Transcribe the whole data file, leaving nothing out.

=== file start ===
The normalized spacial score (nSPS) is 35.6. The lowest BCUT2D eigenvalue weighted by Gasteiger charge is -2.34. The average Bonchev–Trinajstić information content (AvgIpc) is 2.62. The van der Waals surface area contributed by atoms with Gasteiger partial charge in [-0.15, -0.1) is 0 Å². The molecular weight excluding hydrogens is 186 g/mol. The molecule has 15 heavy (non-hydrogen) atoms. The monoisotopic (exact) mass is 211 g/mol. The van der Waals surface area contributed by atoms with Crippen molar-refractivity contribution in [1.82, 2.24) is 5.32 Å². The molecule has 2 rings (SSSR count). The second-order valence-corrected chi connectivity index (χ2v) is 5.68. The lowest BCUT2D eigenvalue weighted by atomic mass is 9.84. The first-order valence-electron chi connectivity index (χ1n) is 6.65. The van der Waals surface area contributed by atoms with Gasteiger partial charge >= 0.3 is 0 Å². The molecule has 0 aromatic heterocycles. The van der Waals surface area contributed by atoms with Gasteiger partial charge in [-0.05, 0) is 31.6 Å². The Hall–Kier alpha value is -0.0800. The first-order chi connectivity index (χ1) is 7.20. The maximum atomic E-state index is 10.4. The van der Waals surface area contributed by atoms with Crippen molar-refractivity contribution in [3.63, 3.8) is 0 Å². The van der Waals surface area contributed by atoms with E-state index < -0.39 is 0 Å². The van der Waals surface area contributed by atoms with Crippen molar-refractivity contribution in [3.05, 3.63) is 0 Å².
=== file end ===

The normalized spacial score (nSPS) is 35.6. The lowest BCUT2D eigenvalue weighted by Gasteiger charge is -2.34. The average Bonchev–Trinajstić information content (AvgIpc) is 2.62. The van der Waals surface area contributed by atoms with Gasteiger partial charge in [-0.15, -0.1) is 0 Å². The molecular weight excluding hydrogens is 186 g/mol. The molecule has 15 heavy (non-hydrogen) atoms. The monoisotopic (exact) mass is 211 g/mol. The van der Waals surface area contributed by atoms with Crippen molar-refractivity contribution in [1.82, 2.24) is 5.32 Å². The molecule has 2 rings (SSSR count). The second-order valence-corrected chi connectivity index (χ2v) is 5.68. The lowest BCUT2D eigenvalue weighted by atomic mass is 9.84. The first-order valence-electron chi connectivity index (χ1n) is 6.65. The van der Waals surface area contributed by atoms with Gasteiger partial charge >= 0.3 is 0 Å². The molecule has 0 aromatic heterocycles. The van der Waals surface area contributed by atoms with Gasteiger partial charge in [-0.05, 0) is 31.6 Å². The Hall–Kier alpha value is -0.0800. The first-order chi connectivity index (χ1) is 7.20. The maximum atomic E-state index is 10.4. The van der Waals surface area contributed by atoms with Crippen molar-refractivity contribution in [3.63, 3.8) is 0 Å². The van der Waals surface area contributed by atoms with E-state index < -0.39 is 0 Å². The van der Waals surface area contributed by atoms with Crippen molar-refractivity contribution in [3.05, 3.63) is 0 Å².